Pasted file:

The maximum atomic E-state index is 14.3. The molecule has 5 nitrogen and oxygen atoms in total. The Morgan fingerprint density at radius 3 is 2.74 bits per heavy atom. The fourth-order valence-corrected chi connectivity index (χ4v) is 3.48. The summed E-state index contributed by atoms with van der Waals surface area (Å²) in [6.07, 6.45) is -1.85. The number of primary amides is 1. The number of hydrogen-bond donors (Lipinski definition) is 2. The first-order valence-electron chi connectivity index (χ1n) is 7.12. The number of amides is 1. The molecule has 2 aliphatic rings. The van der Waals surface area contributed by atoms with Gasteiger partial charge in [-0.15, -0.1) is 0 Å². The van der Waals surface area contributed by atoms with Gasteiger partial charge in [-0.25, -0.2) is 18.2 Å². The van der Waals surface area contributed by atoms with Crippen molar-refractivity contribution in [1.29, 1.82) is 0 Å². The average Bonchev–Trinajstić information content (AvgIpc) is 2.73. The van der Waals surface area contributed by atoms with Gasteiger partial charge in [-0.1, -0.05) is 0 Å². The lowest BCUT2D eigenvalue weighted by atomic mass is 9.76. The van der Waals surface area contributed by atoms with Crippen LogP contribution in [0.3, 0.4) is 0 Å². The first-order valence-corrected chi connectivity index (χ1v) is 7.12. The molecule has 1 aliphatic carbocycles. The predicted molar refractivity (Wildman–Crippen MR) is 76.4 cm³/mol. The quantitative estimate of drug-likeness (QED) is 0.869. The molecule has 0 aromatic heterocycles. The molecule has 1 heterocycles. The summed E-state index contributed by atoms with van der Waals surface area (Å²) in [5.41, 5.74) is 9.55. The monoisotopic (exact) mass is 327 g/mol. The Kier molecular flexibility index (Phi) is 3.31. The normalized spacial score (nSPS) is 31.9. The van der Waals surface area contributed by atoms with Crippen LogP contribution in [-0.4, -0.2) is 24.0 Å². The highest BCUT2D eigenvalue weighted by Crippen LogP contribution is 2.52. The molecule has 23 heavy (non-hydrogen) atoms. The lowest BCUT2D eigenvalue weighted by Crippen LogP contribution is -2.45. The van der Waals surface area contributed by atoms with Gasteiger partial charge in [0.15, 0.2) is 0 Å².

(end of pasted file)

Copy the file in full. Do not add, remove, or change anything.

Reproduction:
The maximum atomic E-state index is 14.3. The molecule has 5 nitrogen and oxygen atoms in total. The Morgan fingerprint density at radius 3 is 2.74 bits per heavy atom. The fourth-order valence-corrected chi connectivity index (χ4v) is 3.48. The summed E-state index contributed by atoms with van der Waals surface area (Å²) in [6.07, 6.45) is -1.85. The number of primary amides is 1. The number of hydrogen-bond donors (Lipinski definition) is 2. The first-order valence-electron chi connectivity index (χ1n) is 7.12. The number of amides is 1. The molecule has 2 aliphatic rings. The van der Waals surface area contributed by atoms with Gasteiger partial charge in [-0.15, -0.1) is 0 Å². The van der Waals surface area contributed by atoms with Gasteiger partial charge in [-0.25, -0.2) is 18.2 Å². The van der Waals surface area contributed by atoms with Crippen molar-refractivity contribution in [1.29, 1.82) is 0 Å². The average Bonchev–Trinajstić information content (AvgIpc) is 2.73. The van der Waals surface area contributed by atoms with Gasteiger partial charge in [-0.1, -0.05) is 0 Å². The lowest BCUT2D eigenvalue weighted by atomic mass is 9.76. The van der Waals surface area contributed by atoms with Crippen LogP contribution in [0.3, 0.4) is 0 Å². The first-order valence-corrected chi connectivity index (χ1v) is 7.12. The molecule has 1 aliphatic carbocycles. The predicted molar refractivity (Wildman–Crippen MR) is 76.4 cm³/mol. The quantitative estimate of drug-likeness (QED) is 0.869. The molecule has 0 aromatic heterocycles. The molecule has 1 heterocycles. The summed E-state index contributed by atoms with van der Waals surface area (Å²) in [5.41, 5.74) is 9.55. The monoisotopic (exact) mass is 327 g/mol. The Kier molecular flexibility index (Phi) is 3.31. The normalized spacial score (nSPS) is 31.9. The van der Waals surface area contributed by atoms with Crippen LogP contribution in [-0.4, -0.2) is 24.0 Å². The highest BCUT2D eigenvalue weighted by Crippen LogP contribution is 2.52. The molecule has 23 heavy (non-hydrogen) atoms. The lowest BCUT2D eigenvalue weighted by Crippen LogP contribution is -2.45. The van der Waals surface area contributed by atoms with Gasteiger partial charge in [0.15, 0.2) is 0 Å².